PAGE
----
June 6 of this year marks the 70th anniversary of the D-Day landing and the Battle of Normandy. It’s an event that will bring hundreds of thousands of people to France for commemorations and festivities including parades, parachute drops, the setting up of military camps, and concerts.
Thank you for reading the MtDemocrat.com digital edition. In order to continue reading this story please choose one of the following options.
If you are a current subscriber and wish to obtain access to MtDemocrat.com, please select the Subscriber Verification option below. If you already have a login, please select "Login" at the lower right corner of this box.
Special Introductory Offer
For a short time we will be offering a discount to those who call us in order to obtain access to MtDemocrat.com and start your print subscription. Our customer support team will be standing by Monday through Friday, 8am to 5pm to assist you.
If you are not a current subscriber and wish not to take advantage of our special introductory offer, please select the $12 monthly option below to obtain access to MtDemocrat.com and start your online subscription
And joining them on the beach will be an old World War II Jeep that was recently restored by Diamond Springs resident Jimmy Strauss and a team of local craftsmen who’ve remade the vehicle in time for the upcoming event.
Taking nine months to complete at a cost of over $70,000, the 1941 Ford GP quarter-ton reconnaissance vehicle looks like it did the day it rolled off the assembly line, although this time it has $50,000 worth of parts including a carburetor that cost $8,500.
Now ready for duty, on April 3 Strauss and his assistant, Brad Tanis, sent the 73-year-old jeep to England where it will go through a safety check and later be driven under the channel and parked on Normandy beach in time for the D-Day anniversary.
Owned by English businessman Shaun Hannan, Hannan apparently found the jeep on the East Coast and hired Strauss to do the work based on reputation. Strauss said research done by Hannan revealed the jeep was used in the D-Day battle. “That’s why it’s significant,” said Strauss, who originally urged Hannan to buy a different jeep. But because of its history and rarity, the owner wanted this particular Jeep restored and was prepared to pay whatever it cost as long as it was ready for the D-Day event.
“We were really under the gun to finish it in time,” grinned Strauss, who did much of the labor in his workshop behind the family owned business, Strauss Wholesale Foods.
Strauss said restoring the vehicle meant going right down to the metal frame as it was so eroded or eaten away in places that new sheet metal had to be added, with the work done by Hangtown Sheet Metal.
“When we finished this thing, and we pre-fit it a couple of times on the chassis, then bolted it on for the final time, there was no adjustments necessary. It was that accurate,” he said.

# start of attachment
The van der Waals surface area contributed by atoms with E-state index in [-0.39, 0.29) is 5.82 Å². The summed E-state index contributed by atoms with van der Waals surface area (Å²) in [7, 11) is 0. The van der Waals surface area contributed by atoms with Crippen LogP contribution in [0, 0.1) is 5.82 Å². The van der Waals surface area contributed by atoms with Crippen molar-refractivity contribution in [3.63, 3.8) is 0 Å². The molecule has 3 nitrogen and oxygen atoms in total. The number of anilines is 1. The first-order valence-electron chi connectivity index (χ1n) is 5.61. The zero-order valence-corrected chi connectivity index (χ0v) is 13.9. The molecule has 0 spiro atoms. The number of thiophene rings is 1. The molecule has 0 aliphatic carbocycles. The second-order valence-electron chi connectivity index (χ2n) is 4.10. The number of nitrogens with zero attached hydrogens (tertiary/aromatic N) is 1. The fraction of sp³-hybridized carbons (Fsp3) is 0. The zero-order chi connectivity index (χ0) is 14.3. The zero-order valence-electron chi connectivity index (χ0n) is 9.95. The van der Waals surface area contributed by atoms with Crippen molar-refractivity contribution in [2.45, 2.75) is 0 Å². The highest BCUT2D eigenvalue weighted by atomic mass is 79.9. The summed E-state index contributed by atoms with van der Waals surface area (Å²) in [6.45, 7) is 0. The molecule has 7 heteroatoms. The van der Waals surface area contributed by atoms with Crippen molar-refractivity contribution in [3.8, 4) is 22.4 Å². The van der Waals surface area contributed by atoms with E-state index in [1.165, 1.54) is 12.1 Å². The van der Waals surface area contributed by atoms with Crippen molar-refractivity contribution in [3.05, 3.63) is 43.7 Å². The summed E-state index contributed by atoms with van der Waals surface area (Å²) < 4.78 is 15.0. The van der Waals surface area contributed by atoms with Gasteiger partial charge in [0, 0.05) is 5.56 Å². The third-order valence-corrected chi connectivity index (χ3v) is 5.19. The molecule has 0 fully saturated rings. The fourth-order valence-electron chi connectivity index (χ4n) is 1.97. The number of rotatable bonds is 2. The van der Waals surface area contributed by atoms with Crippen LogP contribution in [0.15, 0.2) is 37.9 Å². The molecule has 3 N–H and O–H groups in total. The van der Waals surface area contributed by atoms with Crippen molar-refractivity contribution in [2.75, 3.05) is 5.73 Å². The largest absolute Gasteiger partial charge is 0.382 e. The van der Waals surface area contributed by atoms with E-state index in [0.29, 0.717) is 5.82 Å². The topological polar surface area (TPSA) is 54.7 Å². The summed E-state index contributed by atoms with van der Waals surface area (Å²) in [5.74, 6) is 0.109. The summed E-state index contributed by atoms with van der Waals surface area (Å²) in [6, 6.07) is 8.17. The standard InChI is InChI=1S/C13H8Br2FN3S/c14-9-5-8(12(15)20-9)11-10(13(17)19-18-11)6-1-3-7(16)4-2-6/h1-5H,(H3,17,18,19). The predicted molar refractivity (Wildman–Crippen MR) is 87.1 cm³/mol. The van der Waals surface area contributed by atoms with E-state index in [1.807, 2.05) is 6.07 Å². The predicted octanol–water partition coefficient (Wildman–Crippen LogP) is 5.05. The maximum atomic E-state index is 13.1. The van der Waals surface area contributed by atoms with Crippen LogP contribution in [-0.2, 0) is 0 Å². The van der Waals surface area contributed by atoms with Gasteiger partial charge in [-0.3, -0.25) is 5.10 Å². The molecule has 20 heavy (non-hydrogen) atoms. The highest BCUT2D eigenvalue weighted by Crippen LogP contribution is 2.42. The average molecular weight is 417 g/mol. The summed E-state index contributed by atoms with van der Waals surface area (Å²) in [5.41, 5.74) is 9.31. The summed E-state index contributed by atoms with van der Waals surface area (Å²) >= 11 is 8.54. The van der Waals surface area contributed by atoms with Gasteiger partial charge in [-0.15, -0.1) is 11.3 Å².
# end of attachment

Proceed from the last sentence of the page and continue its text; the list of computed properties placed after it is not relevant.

However, Strauss said Hangtown Sheet Metal is just one of many vendors who helped do the work. “I want to emphasize that there’s a nucleus of people in this area who have helped contribute to the restoration of this vehicle,” he said, “including Mike Bolton at Bolton’s Portable Welding, Gene Gillihan at Gilly’s Radiator Repair Shop, Tom Taylor at Tom Taylor’s Differentials, Jim Vogel at Hangtown Sheet Metal, Steve Taroli at Casper’s Muffler and Hitch and many, many others.
“There’s a cottage industry of craftsmen around here. And one of my main jobs is to seek them out and be able to use them to their best potential of getting the job done,” he said. “I’ve noticed there are a lot of willing people excited about doing this kind of work and it’s amazing the results we get. It couldn’t happen without them. Some of them own businesses and some are private hobbyists. It’s amazing and it makes me look good.”
As to why a 40-something Englishman would spend so much money restoring an American Jeep, Strauss thinks Hannan sees himself as a docent who wants to preserve a piece of history and pass on to his family the part that England played in winning World War II.
“It’s because of the strong connection those in England and Europe have to World War II,” he said. “It’s like Thanksgiving to us. Reenacting D-Day and the liberation of Europe is like a national holiday and they take it very, very seriously. There will be hundreds of military vehicles in Normandy for the event. They do reenactments of battles and take their tanks out of museums and parade them down the street. People from all over Europe attend. This year someone from the U.S. is even taking a C-47 aircraft over there. The same one used to drop paratroopers that day.”
Strauss believes this year’s event is particularly significant as it may be the last big show of real World War II vets, saying that with many of them turning 90 or older, this could be the last time they are able to make the journey.
As for Strauss and Tanis, they won’t get much respite after finishing their last project as they have two new restoration projects to start on. Hannan has already sent Strauss a second jeep to restore — this time a 1941 Willy’s Flat Grill.
And Strauss recently bought himself a different type of military vehicle to restore. It’s a 1941 WC15 Dodge half ton Command Car used to haul generals and officers around that was named Casanova.
Contact Dawn Hodson at 530-344-5071 or [email protected] Follow @DHodsonMtDemo on Twitter.